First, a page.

South Africa’s Integrated Resource Plan, also known as IRP 2010 now incorporates a significant energy efficiency and demand management contribution to meet the forecasted electricity needs.

In the financial year ended March 2013, demand savings of more than 590 MW were verified, of which 103 MW was achieved in the commercial sector. The total was made up of savings of 376 MW in residential areas and municipalities, 105 MW in the industrial and mining sectors, 103 MW in the commercial sector and 7 MW in agriculture.

All consumers are going to have to contribute if Eskom is to keep the lights on over the next few years. Eskom has published energy-saving tips on its website www.eskom.co.za/idm, and the IDM team is ready to help with expert advice.

Below are some of the ways to save electricity.

Domestic users can adopt the following measures:
Fitting Compact Fluorescent Lamps (CFL) – Compared to general-service incandescent lamps giving the same amount of visible light, CFLs use one-fifth to one-third the electric power, and last six to 15 times longer. A CFL has a higher purchase price than an incandescent lamp, but can save over five times its purchase price in electricity costs over the lamp’s lifetime.

Fitting Light Emitting Diode (LED) down lighters – LEDs have many advantages over incandescent light sources, including lower energy consumption, a longer lifespan, improved physical robustness, smaller size and faster switching.

Using more energy efficient water heating technologies such as heat pumps and solar water heating systems – A heat pump offers you a way to use electricity to heat water efficiently. Where a geyser uses three units of electrical energy to produce three units of heat energy, a heat pump converts just one unit of electrical energy into three units of heat energy. Solar power is one of the most effective renewable energy sources available. By implementing it in water heating, we can target one of the most power-intensive household activities for maximum power-saving effect.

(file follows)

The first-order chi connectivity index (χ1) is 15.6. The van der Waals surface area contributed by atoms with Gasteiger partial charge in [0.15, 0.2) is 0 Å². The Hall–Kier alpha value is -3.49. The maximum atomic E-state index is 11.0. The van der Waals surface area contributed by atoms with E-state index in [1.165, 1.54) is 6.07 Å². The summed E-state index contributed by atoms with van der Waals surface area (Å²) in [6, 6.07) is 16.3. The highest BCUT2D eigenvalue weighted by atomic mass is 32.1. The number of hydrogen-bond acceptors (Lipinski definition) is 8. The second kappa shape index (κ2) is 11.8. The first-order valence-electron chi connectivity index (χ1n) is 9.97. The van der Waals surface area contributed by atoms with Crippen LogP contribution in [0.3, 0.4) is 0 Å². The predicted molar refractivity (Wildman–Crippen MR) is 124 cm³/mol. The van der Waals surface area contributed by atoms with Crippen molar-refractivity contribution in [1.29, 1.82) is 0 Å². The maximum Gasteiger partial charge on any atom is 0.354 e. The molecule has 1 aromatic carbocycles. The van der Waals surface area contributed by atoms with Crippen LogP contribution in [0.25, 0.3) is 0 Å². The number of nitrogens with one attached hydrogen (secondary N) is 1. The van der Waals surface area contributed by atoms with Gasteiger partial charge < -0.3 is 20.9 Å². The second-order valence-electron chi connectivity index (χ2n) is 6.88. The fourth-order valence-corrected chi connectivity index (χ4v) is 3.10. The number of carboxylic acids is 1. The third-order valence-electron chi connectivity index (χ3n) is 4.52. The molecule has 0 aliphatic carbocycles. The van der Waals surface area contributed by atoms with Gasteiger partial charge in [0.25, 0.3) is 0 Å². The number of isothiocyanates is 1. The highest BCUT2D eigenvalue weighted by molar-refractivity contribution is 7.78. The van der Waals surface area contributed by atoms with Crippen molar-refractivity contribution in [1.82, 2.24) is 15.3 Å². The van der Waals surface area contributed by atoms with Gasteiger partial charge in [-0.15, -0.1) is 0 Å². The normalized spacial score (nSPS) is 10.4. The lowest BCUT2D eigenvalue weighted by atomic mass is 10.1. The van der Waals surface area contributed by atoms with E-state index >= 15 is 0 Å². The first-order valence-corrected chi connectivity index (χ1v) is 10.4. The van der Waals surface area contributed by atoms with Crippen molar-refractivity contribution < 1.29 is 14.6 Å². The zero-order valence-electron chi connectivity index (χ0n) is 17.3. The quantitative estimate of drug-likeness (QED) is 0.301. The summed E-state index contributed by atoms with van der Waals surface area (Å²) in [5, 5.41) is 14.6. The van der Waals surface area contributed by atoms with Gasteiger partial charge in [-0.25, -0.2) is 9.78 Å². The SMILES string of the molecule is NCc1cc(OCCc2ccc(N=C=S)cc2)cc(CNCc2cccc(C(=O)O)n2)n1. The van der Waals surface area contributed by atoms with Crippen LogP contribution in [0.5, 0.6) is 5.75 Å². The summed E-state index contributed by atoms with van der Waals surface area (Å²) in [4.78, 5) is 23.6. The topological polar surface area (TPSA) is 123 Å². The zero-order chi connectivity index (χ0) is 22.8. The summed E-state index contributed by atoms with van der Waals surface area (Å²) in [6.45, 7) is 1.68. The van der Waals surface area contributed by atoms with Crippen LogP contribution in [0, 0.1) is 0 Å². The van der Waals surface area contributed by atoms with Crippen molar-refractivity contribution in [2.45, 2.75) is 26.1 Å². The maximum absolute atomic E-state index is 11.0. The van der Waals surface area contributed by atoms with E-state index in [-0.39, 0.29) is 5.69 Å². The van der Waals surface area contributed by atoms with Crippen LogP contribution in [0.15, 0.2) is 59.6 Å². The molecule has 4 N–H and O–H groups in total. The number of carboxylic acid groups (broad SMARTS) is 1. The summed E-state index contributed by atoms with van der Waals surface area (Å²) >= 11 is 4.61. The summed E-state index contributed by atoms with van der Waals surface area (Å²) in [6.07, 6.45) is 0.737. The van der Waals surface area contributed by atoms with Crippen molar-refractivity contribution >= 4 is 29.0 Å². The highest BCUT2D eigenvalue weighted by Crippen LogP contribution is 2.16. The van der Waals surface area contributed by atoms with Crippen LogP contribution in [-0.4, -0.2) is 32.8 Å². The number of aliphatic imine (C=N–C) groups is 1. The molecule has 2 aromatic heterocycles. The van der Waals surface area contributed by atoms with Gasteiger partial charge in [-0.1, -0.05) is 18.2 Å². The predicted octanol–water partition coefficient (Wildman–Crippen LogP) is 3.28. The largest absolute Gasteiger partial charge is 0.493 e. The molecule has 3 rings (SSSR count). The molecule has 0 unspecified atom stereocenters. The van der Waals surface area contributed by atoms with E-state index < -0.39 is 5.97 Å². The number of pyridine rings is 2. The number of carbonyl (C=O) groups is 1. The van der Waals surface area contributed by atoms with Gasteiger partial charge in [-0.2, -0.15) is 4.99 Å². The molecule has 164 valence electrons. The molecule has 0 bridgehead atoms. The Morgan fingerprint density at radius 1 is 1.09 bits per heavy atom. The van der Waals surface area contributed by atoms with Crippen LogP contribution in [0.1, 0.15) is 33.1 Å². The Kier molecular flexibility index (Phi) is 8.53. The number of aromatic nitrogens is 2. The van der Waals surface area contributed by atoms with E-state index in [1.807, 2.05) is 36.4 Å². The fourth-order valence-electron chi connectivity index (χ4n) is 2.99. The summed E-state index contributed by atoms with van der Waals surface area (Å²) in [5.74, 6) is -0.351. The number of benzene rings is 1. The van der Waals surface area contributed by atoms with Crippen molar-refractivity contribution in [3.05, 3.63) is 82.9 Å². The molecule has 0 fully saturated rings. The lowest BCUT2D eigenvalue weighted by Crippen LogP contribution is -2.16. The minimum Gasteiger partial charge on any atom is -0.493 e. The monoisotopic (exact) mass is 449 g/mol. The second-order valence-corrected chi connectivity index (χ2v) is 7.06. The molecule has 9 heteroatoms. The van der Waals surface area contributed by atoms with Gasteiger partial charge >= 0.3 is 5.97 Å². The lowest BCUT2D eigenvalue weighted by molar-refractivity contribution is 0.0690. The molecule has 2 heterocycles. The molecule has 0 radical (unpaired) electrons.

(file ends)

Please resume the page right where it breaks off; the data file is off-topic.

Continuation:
Using shower heads and timers – By simply changing a shower head to an energy efficient model, the consumer can save litres of water a day.

Commercial users can adopt the following measures:
Policy – Companies can adopt a workplace energy-efficiency policy to encourage employees to use energy in a thoughtful manner.

Turning off equipment – The computer may go to sleep, but it’s still sucking up energy. All computers should be turned off at the end of the day. Don’t leave equipment on standby mode. They continue to use up to 50% of normal power consumption at no use.

Printers – Where appropriate, use inkjet printers because they consume 90% less energy than laser printers.
Control air conditioners – During the day, keep doors and windows closed while the air-con is on. Early mornings, open doors and windows to allow cool air to escape and warm air to flow in.

In the kitchen – Most workplace coffee makers use more energy than one would think, especially those with a hot-water tank inside that remains hot 24/7. For those coffee makers, use a timer that will turn off the power overnight and turn it back on early in the morning so that the water is hot before the first coffee drinker arrives.

Light sensors – Install occupancy sensors instead of indoor light switches in offices. A preferred technology in recent years is a light switch that occupants turn on when desired, and the sensor will turn it off if the room is vacant.

Outdoor lights – Ensure that parking lot and outdoor lights are turned on only when needed. Install or fine tune occupancy sensors and/or photocells.  Replace outdoor lights with LEDs with good controls.

Solar power – Investing in solar power systems in the business will help save electricity bills and help the environment.
Increased economic activity also results in more employment opportunities. Economic data indicate that for every hour without electricity supply, the country risks losing 235 jobs. This means it is in everybody’s interest to continue to save electricity.

Effective communication is also a large part of intelligent electricity usage. Various communication channels are used to influence and reduce consumption at times of severe constraint. Power alerts are distributed on TV, radio and online. So when an alert is issued, please comply and help us save!